M. K. Theodoratus, Fantasy Writer, blogs about the books she reads--mostly fantasy and mystery authors whose books catch her eye and keep her interest. Nothing so formal as a book review, just chats about what she liked. Theodoratus also mutters about her own writing progress or ... lack of it.


Saturday, August 18, 2012

Can Your Characters Stand the Series Test?

Picked up a copy of Christine Feehan's Samurai Game, the new Ghost Walker novel, in the grocery store. A couple of books back I stopped looking for her new titles because it seemed to me that she was giving the same character different names and matching him up with a different woman who was a cookie cut-out from the previous heroine. I think this is a minority opinion because they are re-issuring her Carpathian series -- and publishers don't do that unless an author's books are selling.

In the series, the Ghost Walkers defend themselves against Dr. Whitney's attempts -- the man who created them by enhancing their psychic abilities to use as military operatives -- to regain control of the soldiers and their women. At this point in the story line, the pairings of different Ghost Walkers have now produced children. Whitney plots to kidnap the babies for further experimentation. This time around, Feehan complicates the story line with an added element --  a female character is as lethal as the overprotective males.

So, how did Samurai Game stand up to being read? Well, I read it all the way through with very little skimming. ... All the action you expect from a Feehan novel is there, maybe more than some previous volumes in the series. What kind of action? Well, how about three assassinations in the first 20 pages. Firefights, intrigue, more assassinations follow, and plenty of sex in between the fights.

The book's well worth studying for how Feehan paces the plot. Even though this is tenth in a series, very little back-story clogs the action. Even though I hadn't read the last few books, it didn't matter. Dribbles of info here and there gave me enough to know where this book fits in the story line.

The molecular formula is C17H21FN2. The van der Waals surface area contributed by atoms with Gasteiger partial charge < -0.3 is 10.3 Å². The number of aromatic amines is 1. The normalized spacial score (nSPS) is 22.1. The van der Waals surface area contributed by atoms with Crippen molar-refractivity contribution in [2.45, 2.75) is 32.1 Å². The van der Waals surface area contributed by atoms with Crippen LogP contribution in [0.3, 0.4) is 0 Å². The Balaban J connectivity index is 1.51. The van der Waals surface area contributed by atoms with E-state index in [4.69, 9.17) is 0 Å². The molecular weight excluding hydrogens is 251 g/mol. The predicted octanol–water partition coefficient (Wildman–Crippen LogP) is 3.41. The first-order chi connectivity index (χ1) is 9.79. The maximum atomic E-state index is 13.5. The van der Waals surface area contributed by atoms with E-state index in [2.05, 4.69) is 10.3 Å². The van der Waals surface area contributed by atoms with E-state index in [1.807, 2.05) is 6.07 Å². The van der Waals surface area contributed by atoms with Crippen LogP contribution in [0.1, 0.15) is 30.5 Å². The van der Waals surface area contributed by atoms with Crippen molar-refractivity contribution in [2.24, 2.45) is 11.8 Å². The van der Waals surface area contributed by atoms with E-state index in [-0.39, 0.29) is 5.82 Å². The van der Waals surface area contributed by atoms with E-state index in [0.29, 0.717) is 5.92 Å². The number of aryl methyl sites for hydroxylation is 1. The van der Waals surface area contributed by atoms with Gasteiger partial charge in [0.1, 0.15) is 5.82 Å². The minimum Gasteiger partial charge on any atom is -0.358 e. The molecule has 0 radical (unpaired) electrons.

I still haven't decided whether this book's a keeper or is going on the trade pile, but I recommend it as a read.

[Christine Feehan. Samurai Game. New York: Jove Books, Penguin Group, 2012.]


Looking for success with the help of an agent? Rachelle Gardner, one of the best for sharing publishing info, recently blogged on what catches an agents eye. So, if you'd like a pointed commentary on what agents look for in a writer, the info is only a click away.

I'd add one other point that's a necessity if you are seeking an agent's quality time. Write consistently and productively. There's a pace in the commercial publishing world that can eat up a writer alive ... especially if you write genre fiction. Read the blogs of professional writers, especially when they write about revisions and copy editing.  Both eat up hours.

At least Gardner nor any other agent need to worry about me clogging their in boxes. Since I can't sit at the computer long enough to be efficient, I've decided not to query agents ... even if I had something to query with.


Which reminds me of the status of my writing. My pig prequel has a new title ... Troublesome Neighbors ... and I'm slogging somewhere in the last third. So much for spending a week on writing a free short story. Worse than being a slow writer is trying to tie together several story lines into a new whole.

Post a Comment